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For example,

EBNF

A ::= B c;

B ::= T1 | T2 | ε

T1 ::= a

T2 ::= b

parseA()
{
switch(currentToken.kind){
case Token.a :
    parseT1();
case Token.b :
    parseT2();
break;

case <epsilon> :

break;
default:
    // report error
break;
}
}

How to write the parser parse the epsilon ( set of empty string ) in Java?

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4 Answers 4

epsilon is just a marker for "empty string allowed here", so you don't need to parse anything; the descent is finished. It seems unlikely that you would actually have a token for that though; you need to detect if there's no token available or if the next token can be used in another production.

For example, you might get the input c. You need to realize that this matches the production A ::= B c;, because B can be reduced to epsilon -- there is no epsilon token, you just need to realize that the B rule there is optional and in that case needs to be skipped over to reduce c to A

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Yeah, I know you point. So parse epsilon it will be "case Token.c:", Right?. And in that case do noting just dummy statement, Right? But my teacher tell to implement parse epsilon method but I know If it does't parse epsilon, it will go to default case and report error, that is not true. Right ? –  Atom Skaa ska Hic Jul 31 '10 at 18:43

As it stands, this is a bit on the simplistic side to make much sense as a parser. The whole thing can be written as a simple regular expression: "[ab]?c". If you really insist on writing it as a parser, the code could be something like:

Boolean parseA() { 
    // an A is a B followed by a `c`:
    return parseB() && (get_token() == Token.c);
}

Boolean parseB  {
    // Get a token. 
    //     If it's an `a` or a `b`, consume it. 
    //     Otherwise, throw it back (match null string by consuming nothing).
    // Either way, return true (successful match).
    //
    token current_token = get_token();
    if (token != Token.a && token != Token.b)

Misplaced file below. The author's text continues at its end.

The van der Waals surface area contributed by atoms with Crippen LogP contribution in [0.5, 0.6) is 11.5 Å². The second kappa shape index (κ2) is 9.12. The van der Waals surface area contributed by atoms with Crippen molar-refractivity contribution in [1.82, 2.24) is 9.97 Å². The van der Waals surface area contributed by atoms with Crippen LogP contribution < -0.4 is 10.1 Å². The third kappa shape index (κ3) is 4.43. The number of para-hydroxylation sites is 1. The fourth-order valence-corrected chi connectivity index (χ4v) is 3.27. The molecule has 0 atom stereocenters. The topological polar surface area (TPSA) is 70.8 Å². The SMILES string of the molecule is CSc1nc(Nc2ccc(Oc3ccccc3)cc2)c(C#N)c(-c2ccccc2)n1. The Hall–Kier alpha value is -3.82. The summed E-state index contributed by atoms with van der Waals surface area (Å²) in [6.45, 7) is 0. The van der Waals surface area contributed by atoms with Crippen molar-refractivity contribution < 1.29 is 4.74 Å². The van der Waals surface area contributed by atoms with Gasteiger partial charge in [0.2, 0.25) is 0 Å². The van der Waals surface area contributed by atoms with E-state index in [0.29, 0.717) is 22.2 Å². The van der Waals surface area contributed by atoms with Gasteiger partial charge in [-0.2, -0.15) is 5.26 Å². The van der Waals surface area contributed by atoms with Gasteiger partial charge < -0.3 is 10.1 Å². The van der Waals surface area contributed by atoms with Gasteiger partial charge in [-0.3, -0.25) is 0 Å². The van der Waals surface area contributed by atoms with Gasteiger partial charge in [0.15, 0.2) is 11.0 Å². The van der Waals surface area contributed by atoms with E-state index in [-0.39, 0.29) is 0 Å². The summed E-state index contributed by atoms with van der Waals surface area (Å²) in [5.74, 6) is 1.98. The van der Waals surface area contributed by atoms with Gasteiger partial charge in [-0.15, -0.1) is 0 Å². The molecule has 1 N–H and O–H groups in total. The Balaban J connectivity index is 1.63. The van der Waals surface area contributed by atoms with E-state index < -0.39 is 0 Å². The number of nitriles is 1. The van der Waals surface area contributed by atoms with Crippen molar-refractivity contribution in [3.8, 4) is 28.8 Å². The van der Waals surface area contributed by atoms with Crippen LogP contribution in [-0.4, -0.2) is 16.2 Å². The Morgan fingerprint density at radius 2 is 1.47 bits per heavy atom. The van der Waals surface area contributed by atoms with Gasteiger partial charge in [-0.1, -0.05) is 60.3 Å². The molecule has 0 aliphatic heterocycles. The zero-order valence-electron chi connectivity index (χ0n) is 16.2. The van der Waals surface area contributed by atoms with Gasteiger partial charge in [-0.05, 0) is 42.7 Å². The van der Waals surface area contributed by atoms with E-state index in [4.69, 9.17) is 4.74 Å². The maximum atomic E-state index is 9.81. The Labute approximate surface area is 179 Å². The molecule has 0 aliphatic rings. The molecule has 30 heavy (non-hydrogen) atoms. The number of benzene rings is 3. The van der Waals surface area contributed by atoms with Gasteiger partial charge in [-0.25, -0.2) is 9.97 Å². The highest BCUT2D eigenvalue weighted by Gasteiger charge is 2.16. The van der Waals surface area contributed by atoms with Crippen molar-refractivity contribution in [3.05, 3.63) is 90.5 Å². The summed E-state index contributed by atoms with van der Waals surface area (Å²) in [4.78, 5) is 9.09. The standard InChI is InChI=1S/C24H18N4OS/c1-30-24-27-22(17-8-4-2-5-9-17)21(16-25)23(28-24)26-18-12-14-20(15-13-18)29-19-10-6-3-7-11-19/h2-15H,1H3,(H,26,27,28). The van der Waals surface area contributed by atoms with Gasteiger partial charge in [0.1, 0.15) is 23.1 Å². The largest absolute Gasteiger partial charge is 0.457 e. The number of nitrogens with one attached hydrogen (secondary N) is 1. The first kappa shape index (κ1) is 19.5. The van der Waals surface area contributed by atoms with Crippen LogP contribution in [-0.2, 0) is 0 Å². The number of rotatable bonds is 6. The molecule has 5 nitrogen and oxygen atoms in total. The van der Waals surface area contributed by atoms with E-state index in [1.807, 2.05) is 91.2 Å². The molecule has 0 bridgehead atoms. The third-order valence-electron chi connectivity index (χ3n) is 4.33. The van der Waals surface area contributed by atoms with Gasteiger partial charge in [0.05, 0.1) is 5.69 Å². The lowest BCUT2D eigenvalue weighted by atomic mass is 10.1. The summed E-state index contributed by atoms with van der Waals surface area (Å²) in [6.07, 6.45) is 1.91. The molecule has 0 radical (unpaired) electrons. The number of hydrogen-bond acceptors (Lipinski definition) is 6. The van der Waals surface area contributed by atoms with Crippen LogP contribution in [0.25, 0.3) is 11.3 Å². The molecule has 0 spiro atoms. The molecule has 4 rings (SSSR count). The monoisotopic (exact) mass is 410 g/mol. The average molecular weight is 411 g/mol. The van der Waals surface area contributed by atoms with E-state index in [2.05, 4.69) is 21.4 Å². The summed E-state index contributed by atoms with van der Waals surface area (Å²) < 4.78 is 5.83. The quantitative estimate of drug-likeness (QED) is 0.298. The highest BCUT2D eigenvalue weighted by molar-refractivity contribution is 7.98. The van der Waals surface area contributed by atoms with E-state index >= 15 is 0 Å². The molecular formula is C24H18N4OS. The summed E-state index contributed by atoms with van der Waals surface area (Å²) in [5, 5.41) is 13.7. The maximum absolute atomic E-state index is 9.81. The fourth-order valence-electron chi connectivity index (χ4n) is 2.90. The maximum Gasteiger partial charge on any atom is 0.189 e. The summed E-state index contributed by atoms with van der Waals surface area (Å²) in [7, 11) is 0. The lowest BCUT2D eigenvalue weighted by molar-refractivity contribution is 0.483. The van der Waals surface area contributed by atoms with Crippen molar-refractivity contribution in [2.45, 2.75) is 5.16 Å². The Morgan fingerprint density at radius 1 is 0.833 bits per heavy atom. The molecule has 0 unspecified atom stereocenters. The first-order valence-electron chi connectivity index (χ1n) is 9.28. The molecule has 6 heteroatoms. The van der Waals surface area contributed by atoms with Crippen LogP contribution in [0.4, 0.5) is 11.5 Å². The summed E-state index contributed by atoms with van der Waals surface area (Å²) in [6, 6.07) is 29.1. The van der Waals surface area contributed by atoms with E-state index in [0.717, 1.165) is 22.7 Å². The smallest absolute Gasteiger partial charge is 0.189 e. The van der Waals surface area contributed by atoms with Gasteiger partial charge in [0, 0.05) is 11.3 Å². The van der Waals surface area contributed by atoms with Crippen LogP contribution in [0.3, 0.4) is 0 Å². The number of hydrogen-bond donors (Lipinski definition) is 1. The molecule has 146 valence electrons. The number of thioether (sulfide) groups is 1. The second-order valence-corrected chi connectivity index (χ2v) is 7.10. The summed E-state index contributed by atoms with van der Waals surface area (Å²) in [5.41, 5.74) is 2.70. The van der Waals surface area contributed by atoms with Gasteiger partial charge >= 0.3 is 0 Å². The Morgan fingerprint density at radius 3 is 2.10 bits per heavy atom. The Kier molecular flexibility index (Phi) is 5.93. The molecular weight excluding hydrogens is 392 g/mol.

push_back(current_token);
    return true;
}

Edit (in response to comment on another answer): No, when you're matching B, you should not look for a Token.c. As far as B cares, there are three possibilities: match 'a', match 'b', or match nothing at all. It's then up to the part that parses A to check that it has a B followed by a Token.c.

For example, if you were to change the grammar to something like:

A ::= B C

B ::= a | b | ε

C ::= c | d

Since 'B' still has the same definition, you should not have to change it just because some other definition changed. Likewise, you might add to the grammar to allow (for example) an arbitrary string of B's followed by a C.

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Ok, I get your point. But some how to implement with switch-case, it is possible ? because it's must have default case to tell the error. –  Atom Skaa ska Hic Jul 31 '10 at 19:04
    
@Atom: No. You never detect an error while parsing B -- since it's allowed to match nothing, it simply matches a, b, or nothing. At that point, there is no input that it should see as an error. When you parse A, you look for B followed by c, and if you don't get it, then you signal an error (which I've signified above by returning false. –  Jerry Coffin Jul 31 '10 at 19:08

Whether it's Java or any language, the point is you have a stream of tokens. You don't "get" a token and decide what to do. Rather you "look at" the next token, and if you can use it, you "accept" it.

See the difference?

Do not "get" and then "decide".
Do "look and decide" and then "accept".
This is the heart of the concept of "lookahead".

So, ParseA calls ParseB.

Parse B looks at the next token in the stream.
If it is "a" it accepts it and returns.
If it is "b" it accepts it and returns.
Otherwise it simply returns to ParseA (without accepting anything).

Then ParseA looks at the next token.
If it is "c" it accepts it and returns.
Otherwise it fails.

Make sense?

To do this, you should add a sentinel token to the end of the stream, that is never accepted. At the end, that should be the only token left in the stream. If not, you've got a syntax error consisting of extra garbage at the end.

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+1 Good explanation; this example uses StreamTokenizer.TT_EOF as the sentinel token: sites.google.com/site/drjohnbmatthews/enumerated-functions –  trashgod Aug 1 '10 at 0:51

You 'parse' an epsilon when you see anything in the FOLLOW set of the current non-terminal. So since FOLLOW(B) = { 'c' }, you use case Token.c: in the switch in parseB for it

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What is this concept name that use the follow set ? It's a recursive-descent parsing, or not ? –  Atom Skaa ska Hic Jul 31 '10 at 19:21

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